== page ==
Unilever to spin off Ben & Jerry’s and cut 7,500 jobs

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By journalsofus.com


Consumer goods giant Unilever said on Tuesday it will cut 7,500 jobs and close its ice cream unit, which also includes Ben & Jerry’s, to reduce costs and simplify its portfolio of brands.

The move will create “a simpler, more focused and higher-performing Unilever,” Ian Meekins, chairman of the London-based company, said in a statement. The group’s ice cream unit generated sales of 7.9 billion euros ($8.6 billion) last year, or about 13 percent of the group’s total sales.

The division is home to Ben & Jerry’s, which Unilever acquired in 2000 along with brands such as Cornetto, Magnum, Talenti and Wall’s. The spinoff is expected to be completed by the end of 2025.

Hein Schumacher, who took over as chief executive of Unilever in July, announced plans late last year to “boost growth and unlock potential” by focusing more on just 30 of the group’s hundreds of brands. .

On Tuesday, he said the job cuts and the ice cream spinoff would “accelerate” the plan, saving about $870 million in costs over the next three years. The layoffs, “primarily office-based roles” worldwide, amount to about 6 percent of Unilever’s workforce.

In early 2022, Nelson Peltz, one of Wall Street’s most prominent activist investors, began building a stake in Unilever. Mr. Peltz, known for pushing companies to simplify their corporate structures, got a seat on Unilever’s board later that year, where he remains.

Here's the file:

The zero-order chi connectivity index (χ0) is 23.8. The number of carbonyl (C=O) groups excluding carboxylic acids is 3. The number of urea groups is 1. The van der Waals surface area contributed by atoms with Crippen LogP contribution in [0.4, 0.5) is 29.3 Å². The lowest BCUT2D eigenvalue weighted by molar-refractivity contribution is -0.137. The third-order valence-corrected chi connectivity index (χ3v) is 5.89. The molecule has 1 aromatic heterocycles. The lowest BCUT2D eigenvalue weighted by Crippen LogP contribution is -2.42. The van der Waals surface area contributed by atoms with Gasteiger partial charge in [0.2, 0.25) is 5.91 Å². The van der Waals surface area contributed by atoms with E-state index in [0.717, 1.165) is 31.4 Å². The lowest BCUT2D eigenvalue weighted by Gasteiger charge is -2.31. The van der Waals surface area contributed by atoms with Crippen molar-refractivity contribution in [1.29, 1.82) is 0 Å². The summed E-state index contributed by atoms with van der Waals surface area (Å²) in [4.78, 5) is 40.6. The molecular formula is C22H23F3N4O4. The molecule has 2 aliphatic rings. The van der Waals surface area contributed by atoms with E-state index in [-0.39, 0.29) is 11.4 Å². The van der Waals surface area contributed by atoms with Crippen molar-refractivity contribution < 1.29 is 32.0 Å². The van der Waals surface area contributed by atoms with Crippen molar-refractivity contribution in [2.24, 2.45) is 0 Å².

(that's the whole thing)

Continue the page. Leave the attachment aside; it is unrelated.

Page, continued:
Following the proposed spinoff, Unilever’s remaining units will include health and beauty brands such as Dove soap, consumer goods such as surf detergent and food brands including Hellmann’s mayonnaise.

Unilever rival Nestlé transferred several of its European ice cream brands to a joint venture with a private equity firm in 2016 and sold its US brands, including Dreyer and Häagen-Dazs, to the venture in 2019.

Unilever has struggled in recent years, with falling sales volumes hampering revenue growth due to steep price increases. Fed up with inflation, consumers are turning to cheaper brands in many of Unilever’s biggest categories, particularly less essential products like ice cream.

The ice cream division suffered the highest input-cost inflation in Unilever’s portfolio last year, the company said in an earnings report last month. The company said it passed some of those costs on to consumers, prompting them to buy less or switch to cheaper brands, leading to a “disappointing year with declining market share and profitability”.

“The company has sought to accelerate cost-cutting in pursuit of accelerated growth for at least a decade,” Bernstein analysts wrote in a research note. “The plan remains that we will try harder to execute the same plan, or hope more from the experience,” he said. Unilever shares rose 3 percent on Tuesday, but have remained roughly flat over the past year.

Ben & Jerry’s, which has been run by an independent board since its acquisition by Unilever, has not always sat comfortably in the portfolio of a staid multinational corporation. The founder of the Vermont-based brand is outspoken on intense social and political issues; In 2021, they said they would stop sales in Israeli-occupied territories.

This led some US pension funds to divest from Unilever and a shareholder lawsuit. Ben & Jerry’s sued Unilever in 2022 to prevent it from selling distribution rights in Israel to a licensee. Unilever eventually sold the rights to its old local partner, which continues to sell the ice cream with slightly different branding.

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